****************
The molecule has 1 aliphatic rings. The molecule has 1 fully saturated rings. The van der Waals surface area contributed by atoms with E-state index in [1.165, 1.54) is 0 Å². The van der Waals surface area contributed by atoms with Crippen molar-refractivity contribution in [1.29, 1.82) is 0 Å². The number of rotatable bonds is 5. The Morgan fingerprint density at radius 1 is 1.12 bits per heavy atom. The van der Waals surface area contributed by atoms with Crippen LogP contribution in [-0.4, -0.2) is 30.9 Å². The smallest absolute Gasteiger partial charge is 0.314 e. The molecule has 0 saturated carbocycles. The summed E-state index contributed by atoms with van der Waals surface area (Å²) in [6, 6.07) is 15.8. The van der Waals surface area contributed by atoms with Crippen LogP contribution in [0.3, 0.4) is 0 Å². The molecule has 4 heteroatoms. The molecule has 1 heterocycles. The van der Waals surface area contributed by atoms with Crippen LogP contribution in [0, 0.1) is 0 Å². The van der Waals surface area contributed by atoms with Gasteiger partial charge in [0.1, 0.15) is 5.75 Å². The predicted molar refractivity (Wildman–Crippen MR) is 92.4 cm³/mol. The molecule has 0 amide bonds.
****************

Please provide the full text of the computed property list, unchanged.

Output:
The molecule has 1 aliphatic rings. The molecule has 1 fully saturated rings. The van der Waals surface area contributed by atoms with E-state index in [1.165, 1.54) is 0 Å². The van der Waals surface area contributed by atoms with Crippen molar-refractivity contribution in [1.29, 1.82) is 0 Å². The number of rotatable bonds is 5. The Morgan fingerprint density at radius 1 is 1.12 bits per heavy atom. The van der Waals surface area contributed by atoms with Crippen LogP contribution in [-0.4, -0.2) is 30.9 Å². The smallest absolute Gasteiger partial charge is 0.314 e. The molecule has 0 saturated carbocycles. The summed E-state index contributed by atoms with van der Waals surface area (Å²) in [6, 6.07) is 15.8. The van der Waals surface area contributed by atoms with Crippen LogP contribution in [0.3, 0.4) is 0 Å². The molecule has 4 heteroatoms. The molecule has 1 heterocycles. The van der Waals surface area contributed by atoms with Crippen LogP contribution in [0, 0.1) is 0 Å². The van der Waals surface area contributed by atoms with Gasteiger partial charge in [0.1, 0.15) is 5.75 Å². The predicted molar refractivity (Wildman–Crippen MR) is 92.4 cm³/mol. The molecule has 0 amide bonds.